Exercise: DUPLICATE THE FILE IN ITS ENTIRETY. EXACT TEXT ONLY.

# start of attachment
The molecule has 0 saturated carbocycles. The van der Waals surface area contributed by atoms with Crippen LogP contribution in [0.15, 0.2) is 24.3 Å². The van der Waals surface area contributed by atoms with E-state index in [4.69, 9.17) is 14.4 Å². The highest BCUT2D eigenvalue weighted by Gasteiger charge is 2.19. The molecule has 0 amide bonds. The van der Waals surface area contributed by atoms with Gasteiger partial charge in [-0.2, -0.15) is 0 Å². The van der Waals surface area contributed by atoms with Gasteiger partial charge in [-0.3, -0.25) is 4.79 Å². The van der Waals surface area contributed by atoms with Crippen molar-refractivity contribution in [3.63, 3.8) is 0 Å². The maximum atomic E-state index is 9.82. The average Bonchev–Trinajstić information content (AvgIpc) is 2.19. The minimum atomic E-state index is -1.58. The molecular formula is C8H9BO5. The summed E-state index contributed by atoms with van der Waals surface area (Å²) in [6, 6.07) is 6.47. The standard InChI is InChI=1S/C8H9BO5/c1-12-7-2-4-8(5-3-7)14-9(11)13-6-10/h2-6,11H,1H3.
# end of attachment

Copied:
The molecule has 0 saturated carbocycles. The van der Waals surface area contributed by atoms with Crippen LogP contribution in [0.15, 0.2) is 24.3 Å². The van der Waals surface area contributed by atoms with E-state index in [4.69, 9.17) is 14.4 Å². The highest BCUT2D eigenvalue weighted by Gasteiger charge is 2.19. The molecule has 0 amide bonds. The van der Waals surface area contributed by atoms with Gasteiger partial charge in [-0.2, -0.15) is 0 Å². The van der Waals surface area contributed by atoms with Gasteiger partial charge in [-0.3, -0.25) is 4.79 Å². The van der Waals surface area contributed by atoms with Crippen molar-refractivity contribution in [3.63, 3.8) is 0 Å². The maximum atomic E-state index is 9.82. The average Bonchev–Trinajstić information content (AvgIpc) is 2.19. The minimum atomic E-state index is -1.58. The molecular formula is C8H9BO5. The summed E-state index contributed by atoms with van der Waals surface area (Å²) in [6, 6.07) is 6.47. The standard InChI is InChI=1S/C8H9BO5/c1-12-7-2-4-8(5-3-7)14-9(11)13-6-10/h2-6,11H,1H3.